Rie Kamikubo, University of Maryland, College Park rkamikub@umd.edu


While advances in technologies like artificial intelligence promise a lot of possibilities for the disability community, they are centered around data-driven approaches. Datasets and data sharing play an important role in training and testing machine learning models and helping deployed systems work better in the real world. However, sharing data sourced from people with disabilities or older adults poses ethical and privacy concerns, which significantly limit the availability and re-use of accessibility datasets. Under such tension between making their data accessible and restricting access to protect the people represented in the data, this paper serves as a starting point to call for action in developing guidelines and frameworks for ethical use and sharing of accessibility datasets. The work proposes to take a mixed-method research approach to gain a deep understanding of the need and challenges of shared resources in this field. The insights gained will facilitate discussions on the future of data sharing and ownership in accessibility research contributing to informing the development of inclusive AI applications and assistive technologies.


Emerging technologies benefiting from advances in artificial intelligence and robotics have the potential to improve the lives of people with disabilities and older adults. Human-computer interaction and accessibility researchers have quickly leveraged computer vision, natural language processing, and speech recognition for innovative assistive technologies [3,4,6,15]. At the core of these efforts is the need for data, which are inherently necessary to employ cutting-edge and data-hungry machine learning approaches [17]. Accessibility datasets can play an important role in training, testing, and benchmarking machine learning models -- ultimately, helping AI-infused systems work better when deployed in real-world scenarios both for assistive and general purpose contexts [17,24]. By accessibility datasets in this work we refer to data sourced from people with disabilities and older adults that can be used in machine learning models. For example, as shown in Figure 1, these can be photos taken by blind users [12,21], sign language videos from Deaf signers [14,15], or voice recordings of people with speech impairments [5,31].

Despite the critical role these datasets play, they are scarce [4,17,18]. While this is partly due to smaller populations typically common for underrepresented groups [26], other factors relate to disparate characteristics within a given disability or age group; data being often constrained to specific tasks or applications making it difficult to aggregate; and the cost of data annotation requiring domain knowledge [19]. Such patterns that can further marginalize people with disabilities and older adults in data-driven innovation may impact the model to perform poorly [11], or worse, discriminate against them [29,30]. More so, increasing their representation yet can amplify ethical concerns. People who have distinct data patterns may be more susceptible to data abuse and misuse [1,11,13,28].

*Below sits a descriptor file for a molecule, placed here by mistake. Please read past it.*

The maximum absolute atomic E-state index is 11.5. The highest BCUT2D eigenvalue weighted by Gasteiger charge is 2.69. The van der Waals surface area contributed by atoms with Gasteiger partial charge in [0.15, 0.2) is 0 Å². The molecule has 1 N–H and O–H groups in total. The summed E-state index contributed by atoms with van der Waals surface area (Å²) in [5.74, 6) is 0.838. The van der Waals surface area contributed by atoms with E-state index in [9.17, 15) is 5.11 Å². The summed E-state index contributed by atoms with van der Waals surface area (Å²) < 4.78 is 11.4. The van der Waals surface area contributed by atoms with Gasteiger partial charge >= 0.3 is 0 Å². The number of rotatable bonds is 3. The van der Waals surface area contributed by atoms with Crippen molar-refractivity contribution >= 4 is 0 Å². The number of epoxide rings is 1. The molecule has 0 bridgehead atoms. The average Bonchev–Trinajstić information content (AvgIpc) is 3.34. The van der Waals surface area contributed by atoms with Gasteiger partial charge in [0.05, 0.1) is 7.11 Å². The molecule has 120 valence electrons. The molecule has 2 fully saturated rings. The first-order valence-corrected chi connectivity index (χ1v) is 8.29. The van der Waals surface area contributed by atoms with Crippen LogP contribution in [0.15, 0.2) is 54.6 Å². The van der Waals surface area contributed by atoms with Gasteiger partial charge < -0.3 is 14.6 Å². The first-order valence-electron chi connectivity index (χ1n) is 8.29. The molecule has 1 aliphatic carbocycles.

[6 screenshots from example datasets]
                    {1. photo of soft drink bottles taken by a blind person with a hand in the frame on top of a bottle; 
                         2. RGB video of a signer performing signs from a sign language dataset
                         3. video frame of a 3D depth map data from Kinect sensor,
                         4. saliency heatmap showing where autistic children are looking at in an image of a child,
                         5. image of a sound wave collected from people with dysphonia, and finally,
                         6. a screenshot of game where children with dyslexia perform conversational tasks of buying items from a shop}
Figure 1 – "Examples of datasets sourced from people with disabilities illustrating from left to right photos of objects taken by a blind individual [21], sign language videos [15], a human action dataset containing depth data sourced from older adults [22], eye-tracking measurements of autistic children [7], voice recordings of people with speech impairments such as dysphonia [5], and a speech corpus of people with intellectual disabilities collected from gamified conversational tasks [25].

Prior work focusing within the CHI community highlighted that data sharing is very sparse among human-computer interaction researchers partially due to privacy concerns and associated disclosing risks of sensitive information from individuals contributing data [1]. Other concerns relate to lack of frameworks for guaranteeing that data use is aligned with the original purpose of data collection and documenting the data collection in a consistent way as most documentation efforts are currently ad hoc in many computing communities. Efforts such as `datasheets for datasets' [9] have not been broadly adopted.